Then. Now. Forever.
The ‘Forever’ is contestable here with the advent of All Elite Wrestling. However, even an unswerving AEW fan would admit, that the promotion helmed by Billionaire businessman Tony Khan, has a long way to go before it can even aspire to reach the imposing levels of success achieved by the WWE.
Vince McMahon is the chairman and CEO of entertainment organisation World Wrestling Entertainment (WWE). As of today, the net worth of Vince McMahon monarchical realm of Sports Entertainment is valued at $5.74 Billion. You may have heard it from the dirt sheets and it’s true - Mr. McMahon is the unquestioned creative chief, who is responsible for the final product offered to the WWE Universe.
But, is he the sole owner of the WWE? Not really. Then, who is the real owner of WWE? Before we break down the ownership structure of the company, let’s go back to the beginning and trace WWE’s steps to its present-day iteration.
The Beginning of WWE
It was 1952 when flourishing boxing promoter Roderick James "Jess" McMahon - Vince McMahon’s grandfather - decided to apply his promotional skills to professional wrestling.
Along with WWE Hall of Famer and pioneering pro wrestler James E "Toots" Mondt, Jess McMahon founded Capitol Wrestling Corporation Ltd. (CWC) and got into a partnership with the territorial integrate of those days - the National Wrestling Alliance (NWA).
Jess McMahon, unfortunately, passed away in 1954, which paved the way for his son, Vince James McMahon aka McMahon Sr., to take charge of the wheel.
NWA and CWC began working together in 1953 and enjoyed a fruitful relationship until it all went downhill in 1963, owing to a conflict between NWA, Mondt and McMahon Sr. with regards to ‘Nature Boy’ Buddy Rogers holding the NWA World Heavyweight Championship.
McMahon and Mondt ended their 10-year spell with NWA and rechristened the CWC as World Wide Wrestling Federation (WWF).
Vince McMahon’s father spearheaded the rise of WWWF in the 1970s, which would later be shortened to the World Wrestling Federation (WWF) in 1979. However, McMahon Sr. was just laying the foundation so that his prodigal yet cutthroat son could catapult the entire gig to the next level.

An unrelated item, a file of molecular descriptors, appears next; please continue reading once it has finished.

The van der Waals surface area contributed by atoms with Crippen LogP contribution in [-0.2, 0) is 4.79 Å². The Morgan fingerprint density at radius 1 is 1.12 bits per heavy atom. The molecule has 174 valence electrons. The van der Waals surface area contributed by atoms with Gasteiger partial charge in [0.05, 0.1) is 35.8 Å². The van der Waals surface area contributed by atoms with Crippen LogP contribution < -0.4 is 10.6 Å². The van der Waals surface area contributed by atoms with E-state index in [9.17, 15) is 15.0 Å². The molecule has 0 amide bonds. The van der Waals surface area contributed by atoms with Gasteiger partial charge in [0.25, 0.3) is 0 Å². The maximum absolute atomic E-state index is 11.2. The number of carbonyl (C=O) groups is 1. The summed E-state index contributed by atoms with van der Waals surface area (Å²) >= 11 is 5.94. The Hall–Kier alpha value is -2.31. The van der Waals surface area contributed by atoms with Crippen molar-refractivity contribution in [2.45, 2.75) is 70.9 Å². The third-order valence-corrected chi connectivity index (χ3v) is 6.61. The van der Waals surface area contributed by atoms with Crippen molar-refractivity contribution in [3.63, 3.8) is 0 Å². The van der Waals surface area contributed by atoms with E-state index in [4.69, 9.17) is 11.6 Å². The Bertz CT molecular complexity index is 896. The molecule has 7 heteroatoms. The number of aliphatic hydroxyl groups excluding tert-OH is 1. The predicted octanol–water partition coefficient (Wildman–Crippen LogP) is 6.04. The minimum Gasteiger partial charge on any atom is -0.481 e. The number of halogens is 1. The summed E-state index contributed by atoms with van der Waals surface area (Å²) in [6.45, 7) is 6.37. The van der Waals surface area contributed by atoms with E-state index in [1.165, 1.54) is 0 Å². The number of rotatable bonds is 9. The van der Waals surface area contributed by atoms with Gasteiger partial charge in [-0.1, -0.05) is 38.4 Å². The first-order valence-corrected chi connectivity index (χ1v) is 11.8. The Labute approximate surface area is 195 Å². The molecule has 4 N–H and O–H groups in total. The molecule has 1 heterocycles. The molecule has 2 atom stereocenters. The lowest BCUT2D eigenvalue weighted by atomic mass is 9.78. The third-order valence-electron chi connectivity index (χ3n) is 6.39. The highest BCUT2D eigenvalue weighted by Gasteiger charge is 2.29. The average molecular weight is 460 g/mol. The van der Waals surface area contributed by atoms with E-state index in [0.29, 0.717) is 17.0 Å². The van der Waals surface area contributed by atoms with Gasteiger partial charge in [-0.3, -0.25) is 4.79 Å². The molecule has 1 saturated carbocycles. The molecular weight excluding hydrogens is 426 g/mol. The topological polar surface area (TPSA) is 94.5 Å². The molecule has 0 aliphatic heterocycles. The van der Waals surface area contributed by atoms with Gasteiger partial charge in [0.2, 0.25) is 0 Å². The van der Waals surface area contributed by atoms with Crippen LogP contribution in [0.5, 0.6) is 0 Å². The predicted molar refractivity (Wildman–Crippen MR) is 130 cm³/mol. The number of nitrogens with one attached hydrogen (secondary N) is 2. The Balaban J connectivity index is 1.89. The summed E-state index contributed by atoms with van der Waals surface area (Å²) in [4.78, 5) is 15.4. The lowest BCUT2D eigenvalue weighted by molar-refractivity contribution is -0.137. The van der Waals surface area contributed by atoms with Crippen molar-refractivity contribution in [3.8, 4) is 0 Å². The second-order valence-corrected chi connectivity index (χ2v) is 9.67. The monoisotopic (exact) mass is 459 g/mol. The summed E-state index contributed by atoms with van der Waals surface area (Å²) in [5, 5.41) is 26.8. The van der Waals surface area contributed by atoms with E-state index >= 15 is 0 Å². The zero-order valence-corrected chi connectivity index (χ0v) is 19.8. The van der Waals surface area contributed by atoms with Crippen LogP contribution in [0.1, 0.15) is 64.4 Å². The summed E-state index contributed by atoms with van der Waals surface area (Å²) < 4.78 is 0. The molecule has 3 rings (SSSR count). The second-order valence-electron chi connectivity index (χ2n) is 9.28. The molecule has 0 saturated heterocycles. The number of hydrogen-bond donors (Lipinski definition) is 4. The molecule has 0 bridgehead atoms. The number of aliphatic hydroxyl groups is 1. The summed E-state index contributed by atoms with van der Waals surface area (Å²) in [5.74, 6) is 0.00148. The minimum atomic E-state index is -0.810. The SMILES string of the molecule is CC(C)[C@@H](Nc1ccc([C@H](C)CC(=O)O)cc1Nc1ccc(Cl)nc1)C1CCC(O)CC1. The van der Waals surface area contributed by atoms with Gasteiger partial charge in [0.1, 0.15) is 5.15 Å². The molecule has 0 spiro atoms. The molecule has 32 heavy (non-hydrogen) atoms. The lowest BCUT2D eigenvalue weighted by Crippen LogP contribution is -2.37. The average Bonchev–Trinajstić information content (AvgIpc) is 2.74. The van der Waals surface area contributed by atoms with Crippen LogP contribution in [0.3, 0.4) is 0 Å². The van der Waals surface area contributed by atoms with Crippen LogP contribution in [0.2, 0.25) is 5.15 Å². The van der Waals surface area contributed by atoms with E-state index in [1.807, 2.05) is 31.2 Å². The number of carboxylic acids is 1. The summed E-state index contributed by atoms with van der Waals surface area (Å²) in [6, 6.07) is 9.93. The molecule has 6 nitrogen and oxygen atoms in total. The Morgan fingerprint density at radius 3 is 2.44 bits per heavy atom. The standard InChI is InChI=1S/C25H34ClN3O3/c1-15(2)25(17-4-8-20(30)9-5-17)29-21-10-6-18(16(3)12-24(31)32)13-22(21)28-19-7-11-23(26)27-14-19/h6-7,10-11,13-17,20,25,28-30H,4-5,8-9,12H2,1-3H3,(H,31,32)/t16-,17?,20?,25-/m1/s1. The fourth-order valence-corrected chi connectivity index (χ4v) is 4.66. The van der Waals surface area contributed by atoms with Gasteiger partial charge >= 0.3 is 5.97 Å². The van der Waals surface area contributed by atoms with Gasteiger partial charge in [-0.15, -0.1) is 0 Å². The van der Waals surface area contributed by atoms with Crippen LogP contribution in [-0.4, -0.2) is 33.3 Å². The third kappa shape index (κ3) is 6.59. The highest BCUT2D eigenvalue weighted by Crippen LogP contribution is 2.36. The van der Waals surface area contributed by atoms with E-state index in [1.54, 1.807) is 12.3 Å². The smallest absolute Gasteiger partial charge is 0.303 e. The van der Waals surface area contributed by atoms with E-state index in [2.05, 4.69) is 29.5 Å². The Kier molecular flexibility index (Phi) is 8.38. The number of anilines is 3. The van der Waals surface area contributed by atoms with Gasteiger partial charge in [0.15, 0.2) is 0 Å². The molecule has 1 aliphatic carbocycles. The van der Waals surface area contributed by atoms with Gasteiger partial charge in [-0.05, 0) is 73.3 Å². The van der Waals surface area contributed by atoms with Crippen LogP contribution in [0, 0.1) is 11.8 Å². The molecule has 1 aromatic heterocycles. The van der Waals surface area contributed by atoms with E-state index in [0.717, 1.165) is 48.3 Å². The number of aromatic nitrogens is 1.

All throughout the 1970s, Vince McMahon Jr. worked his way up in his father’s promotion. He went from being a small-time territory booker, an in-ring announcer, a commentator, to finally, the owner of the company.
Titan Sports acquired WWF’s parent company Capitol Sports in 1982, and it marked the beginning of Vincent Kennedy McMahon’s staggering journey. It wasn’t a bed of roses, though.
He had to pay Vince McMahon Sr. and other shareholders - namely Arnold Skaaland and Gorilla Monsoon - for a year as per the Balloon payment system.
“People look at us today and say you're a billion-dollar organization, you're no longer a small business. This whole business started with one guy, me when I bought my dad out and his other stockholders on a balloon payment basis over a year. If I didn't meet all those payments on time, then my dad and his stockholders kept all the money and got the business back.” H/t: Nola.com
To say that Vince McMahon revolutionized the pro wrestling business would be an understatement. The Mad Titan wiped out all competition, fearlessly gambled on his ambitious ideas and provided a grandiose spectacle that would go on to attain global fandom in the years to come.
The Global Phenomenon WWE
Under the tutelage of Vince McMahon, WWE rose to unimaginable heights. As some of us have lived to tell the tales, the likes of Hulk Hogan, Stone Cold Steve Austin, The Rock, Bret Hart, and The Undertaker propelled the promotion to become a mainstream sensation.
The Monday Night Wars was an unlikely boon to pro wrestling, which transformed the industry and made Vince McMahon’s company the undoubted king of the jungle.
The TV ratings were high, revenue was shooting through the roof as a result of innovative merchandising tactics, sold-out shows, an edgy product, and widespread media publicity.